Wednesday, February 20, 2008
Washington's troops died here
FLOREFFE, Pa. – Federal soldiers took viciously ill and died in the late 1790s while preparing to battle with militiamen who were bitterly opposed to a tax on the whiskey they produced in the hills above the Monongahela River.
A smallpox epidemic killed the soldiers after the Whiskey Rebellion was settled in a long-winded speech by then-U.S. Sen. Albert Gallatin to rebels in nearby Monongahela in August 1794. President George Washington’s troops were then buried in a mass grave in an area of Jefferson, Allegheny County, that came to be named Lobbs Cemetery.
The young West Jefferson Hills Historical Society hopes to use sonar to pinpoint the exact location of the soldiers' graves in the cemetery without a church or association to ensure its upkeep. In their spare time, society members have been working with a volunteer archaeologist to map the locations of other graves at the property along Walton Road, just off Route 837.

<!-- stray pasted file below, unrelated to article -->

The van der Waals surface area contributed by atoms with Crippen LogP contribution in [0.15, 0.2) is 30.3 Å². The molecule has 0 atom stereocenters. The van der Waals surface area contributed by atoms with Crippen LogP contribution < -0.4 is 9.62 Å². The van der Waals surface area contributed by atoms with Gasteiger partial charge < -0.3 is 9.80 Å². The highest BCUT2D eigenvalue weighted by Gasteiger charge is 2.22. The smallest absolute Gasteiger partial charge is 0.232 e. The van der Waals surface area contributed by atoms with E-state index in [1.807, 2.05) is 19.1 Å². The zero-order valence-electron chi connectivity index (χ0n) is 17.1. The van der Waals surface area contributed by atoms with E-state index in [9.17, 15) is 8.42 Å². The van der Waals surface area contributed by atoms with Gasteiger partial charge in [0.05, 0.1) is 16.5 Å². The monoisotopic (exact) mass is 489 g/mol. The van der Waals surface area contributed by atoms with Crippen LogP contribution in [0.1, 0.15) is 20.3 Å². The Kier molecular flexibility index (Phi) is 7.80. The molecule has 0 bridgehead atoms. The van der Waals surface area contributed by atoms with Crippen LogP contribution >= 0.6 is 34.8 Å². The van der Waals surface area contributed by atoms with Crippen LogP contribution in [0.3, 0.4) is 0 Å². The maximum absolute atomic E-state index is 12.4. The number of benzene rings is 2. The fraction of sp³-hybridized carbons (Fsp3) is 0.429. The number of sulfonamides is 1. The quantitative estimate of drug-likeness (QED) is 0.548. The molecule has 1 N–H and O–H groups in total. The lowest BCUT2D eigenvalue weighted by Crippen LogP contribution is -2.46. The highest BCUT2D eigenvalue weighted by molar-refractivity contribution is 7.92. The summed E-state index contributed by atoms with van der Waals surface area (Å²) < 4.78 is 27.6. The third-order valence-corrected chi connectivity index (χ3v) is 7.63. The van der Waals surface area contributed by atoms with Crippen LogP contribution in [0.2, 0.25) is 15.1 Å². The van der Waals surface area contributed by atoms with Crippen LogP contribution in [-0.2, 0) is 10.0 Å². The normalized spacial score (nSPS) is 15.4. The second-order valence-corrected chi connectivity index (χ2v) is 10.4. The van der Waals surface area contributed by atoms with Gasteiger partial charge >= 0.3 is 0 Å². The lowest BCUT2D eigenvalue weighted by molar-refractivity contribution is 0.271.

“We want to cut back the growth that is slowly encroaching the cemetery,” society member Deb Marinello said. “It’s really historic. There are veterans there from all wars, probably up to Vietnam.”
They know that two Virginia soldiers from the early federal encampment, Capt. Thomas Walker of Albermarl County and Lt. Alexander Bell of Berkley County, both 20, died of smallpox and were buried there in January 1795.
And so were at least 900 others over the years before the cemetery would find itself listed on the National Register of Historic Places because of its ties to the rebels who launched the first protest against the U.S. government.